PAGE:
They look similar to some varieties of edible mushrooms, but you should NOT handle or eat Sulphur Tufts. They are poisonous to humans, whether raw or cooked. This fungus causes vomiting, diarrhea, stomach cramps, kidney disease, and, in rare cases, death.

#6. Violet-toothed Polypore

  • Trichaptum biforme

  • The caps are 1-7.5 cm (0.4-3 in) wide.
  • Their shape is an irregular semicircle, similar to a seashell.
  • The coloring of this fungus is shades of brown with violet, purple, or lavender rings near the edges.

If you spot a mushroom in Mississippi that looks like a clamshell, it’s likely a Violet-toothed Polypore! This species can be identified by its shell-like shape and striped purple coloring. It grows in stacked clusters on rotting logs.

Interestingly, Violet-toothed Polypore is known to only grow on decaying aspen and poplar trees. So, if you live near a forest with those species, you’ll likely find this poisonous mushroom!

Violet-toothed Polypore is inedible and causes stomach problems and dehydration. Make sure to keep your pets away from this toxic mushroom, as it’s particularly poisonous for dogs.

#7. Green-spored Parasol

  • Chlorophyllum molybdites

  • The caps are 8-30 cm (3-12 in) in diameter.
  • This mushroom is white or off-white with irregular brown spots and warts.
  • The gills are visible around the edges of the top and very prominent on the underside.

This is the most frequently eaten poisonous mushroom in Mississippi!

Green-spored Parasols bear an unfortunate resemblance to several edible fungi, which means they’re often eaten by mistake. In addition, this fungus causes severe stomach symptoms such as vomiting, diarrhea, and colic.

Unfortunately, this mushroom is common on lawns and pastures, putting children and pets at greater risk for poisoning. Please keep them away from these mushrooms!

Green-spored Parasols grow directly from the ground instead of from tree logs or other decaying wood. We recently had a cluster pop up after we had new mulch put down. The spores are often present in soil or mulch and can remain dormant until the next fruiting season.

#8. Yellow Patches

  • Amanita flavoconia

  • The caps are 5.5-11.5 cm (2.2-4.5 in) long.
  • Their coloring is bright orange to yellow, with a yellow and white stem.
  • This mushroom typically erupts as a single toadstool-shaped growth.

If you come across a yellow mushroom that looks more like a cartoon, you might have found this variety! Yellow Patches are large toadstool-like mushrooms with bright orange or yellow caps. They have prominent yellow warts.

Although its toxicity hasn’t been confirmed, it’s assumed to be poisonous because this mushroom is a part of the Amanita family. Therefore, it shouldn’t be handled or consumed.

Instead, take a picture and impress your friends with your knowledge of common fungi!

#9. Common Earthball

  • Scleroderma citrinum

Common Earthball (Scleroderma citrinum)

  • They have round, flattened fruiting bodies with hard, scaly, and yellowish to yellow-brown surfaces and white inner rinds that stain pink when sliced.
  • The inner spore mass is white on young mushrooms but turns dark purple to purple-black with age, spreading outward from the center.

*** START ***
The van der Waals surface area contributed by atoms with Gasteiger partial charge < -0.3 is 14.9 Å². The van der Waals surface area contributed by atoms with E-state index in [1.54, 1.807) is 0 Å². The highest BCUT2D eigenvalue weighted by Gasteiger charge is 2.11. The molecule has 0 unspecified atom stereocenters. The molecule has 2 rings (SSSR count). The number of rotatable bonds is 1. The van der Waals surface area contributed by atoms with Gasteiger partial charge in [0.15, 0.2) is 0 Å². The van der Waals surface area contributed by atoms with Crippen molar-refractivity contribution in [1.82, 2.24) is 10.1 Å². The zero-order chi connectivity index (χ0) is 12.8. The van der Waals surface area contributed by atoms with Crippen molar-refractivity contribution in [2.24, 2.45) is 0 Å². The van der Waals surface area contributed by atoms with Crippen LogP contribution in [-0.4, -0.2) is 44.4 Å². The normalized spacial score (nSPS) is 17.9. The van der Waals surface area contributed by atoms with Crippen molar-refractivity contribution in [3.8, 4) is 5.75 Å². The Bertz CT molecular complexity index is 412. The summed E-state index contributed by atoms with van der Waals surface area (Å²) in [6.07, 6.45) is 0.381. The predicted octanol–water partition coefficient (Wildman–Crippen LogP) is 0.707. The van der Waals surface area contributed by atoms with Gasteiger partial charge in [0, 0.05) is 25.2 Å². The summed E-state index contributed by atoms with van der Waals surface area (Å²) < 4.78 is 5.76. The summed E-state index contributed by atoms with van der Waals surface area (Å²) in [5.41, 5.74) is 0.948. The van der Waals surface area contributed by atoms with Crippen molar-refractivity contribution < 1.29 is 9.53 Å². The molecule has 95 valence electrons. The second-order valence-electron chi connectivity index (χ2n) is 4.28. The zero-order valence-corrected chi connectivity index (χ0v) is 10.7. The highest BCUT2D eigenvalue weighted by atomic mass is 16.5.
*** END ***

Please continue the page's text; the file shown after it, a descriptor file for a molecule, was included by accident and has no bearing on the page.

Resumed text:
• They have no real stem, but you may find some mycelium threads running into the soil.

These mysterious toxic mushrooms look more like potatoes than fungi at first glance! These odd-looking mushrooms have an unusual method of spore dispersal, too.

Rather than releasing spores from their gills like many mushrooms, these mushrooms eventually form a split in their top as they mature. Each time raindrops, animals, or anything bumps the mushroom, clouds of spores will be released through the slit, eventually leaving just a hollow rind.

You can find Common Earthballs growing in deciduous and coniferous forests and heaths. They do best in soft, sandy, acidic soil.

While not deadly, this mushroom is responsible for many poisonings each year.

It’s commonly confused with Common Puffballs (Lycoperdon perlatum), which are edible mushrooms.

#10. Destroying Angel

  • Amanita bisporigera

Destroying Angel (Amanita bisporigera)

  • The caps are smooth and white and may reach up to 4 inches (10cm) across.
  • The stems are white, up to 5.5 inches (14 cm) long, and have white skirt-like rings near the top and bulbous bases covered in sac-like membranes.

The Destroying Angel is the most toxic Amanita mushroom in Mississippi.

Three different types of amatoxins have been found in Destroying Angels. These compounds affect the body in stages, causing abdominal pain, vomiting, diarrhea, electrolyte imbalance, shock, liver failure, kidney failure, and eventually death.

Eating a single Destroying Angel is enough to be fatal.

Unfortunately, these are sometimes confused with edible mushrooms. According to the American Association of Poison Control Centers, four deaths have been attributed to The Destroying Angel in the last 40 years.

When young, Destroying Angels don’t have much of a smell. However, as they age, many people report they smell sickly sweet or like rotting meat.

Despite their poisonous reputation, Destroying Angels live in beneficial relationships with trees. They grow around the roots of trees, receiving moisture, protection, and nutrients from the roots while helping to break down organic matter into nutrients that the roots can take up into the tree.

Learn more about things that grow in Mississippi.

Which of these poisonous mushrooms have you seen in Mississippi?